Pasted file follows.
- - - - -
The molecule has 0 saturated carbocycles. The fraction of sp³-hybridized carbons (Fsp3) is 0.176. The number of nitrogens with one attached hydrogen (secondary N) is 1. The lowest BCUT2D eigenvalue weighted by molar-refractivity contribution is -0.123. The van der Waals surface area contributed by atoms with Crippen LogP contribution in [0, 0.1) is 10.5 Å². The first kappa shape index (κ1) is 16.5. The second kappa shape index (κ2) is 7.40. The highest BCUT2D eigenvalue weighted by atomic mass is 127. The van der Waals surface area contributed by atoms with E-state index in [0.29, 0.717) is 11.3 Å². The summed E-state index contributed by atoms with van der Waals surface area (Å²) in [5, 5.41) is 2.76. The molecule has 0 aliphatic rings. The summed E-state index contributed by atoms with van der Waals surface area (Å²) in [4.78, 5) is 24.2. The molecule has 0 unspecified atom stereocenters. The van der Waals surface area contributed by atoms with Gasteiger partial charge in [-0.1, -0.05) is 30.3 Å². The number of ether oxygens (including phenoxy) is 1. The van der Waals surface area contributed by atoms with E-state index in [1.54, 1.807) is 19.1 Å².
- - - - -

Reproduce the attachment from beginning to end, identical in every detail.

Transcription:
The molecule has 0 saturated carbocycles. The fraction of sp³-hybridized carbons (Fsp3) is 0.176. The number of nitrogens with one attached hydrogen (secondary N) is 1. The lowest BCUT2D eigenvalue weighted by molar-refractivity contribution is -0.123. The van der Waals surface area contributed by atoms with Crippen LogP contribution in [0, 0.1) is 10.5 Å². The first kappa shape index (κ1) is 16.5. The second kappa shape index (κ2) is 7.40. The highest BCUT2D eigenvalue weighted by atomic mass is 127. The van der Waals surface area contributed by atoms with E-state index in [0.29, 0.717) is 11.3 Å². The summed E-state index contributed by atoms with van der Waals surface area (Å²) in [5, 5.41) is 2.76. The molecule has 0 aliphatic rings. The summed E-state index contributed by atoms with van der Waals surface area (Å²) in [4.78, 5) is 24.2. The molecule has 0 unspecified atom stereocenters. The van der Waals surface area contributed by atoms with Gasteiger partial charge in [-0.1, -0.05) is 30.3 Å². The number of ether oxygens (including phenoxy) is 1. The van der Waals surface area contributed by atoms with E-state index in [1.54, 1.807) is 19.1 Å².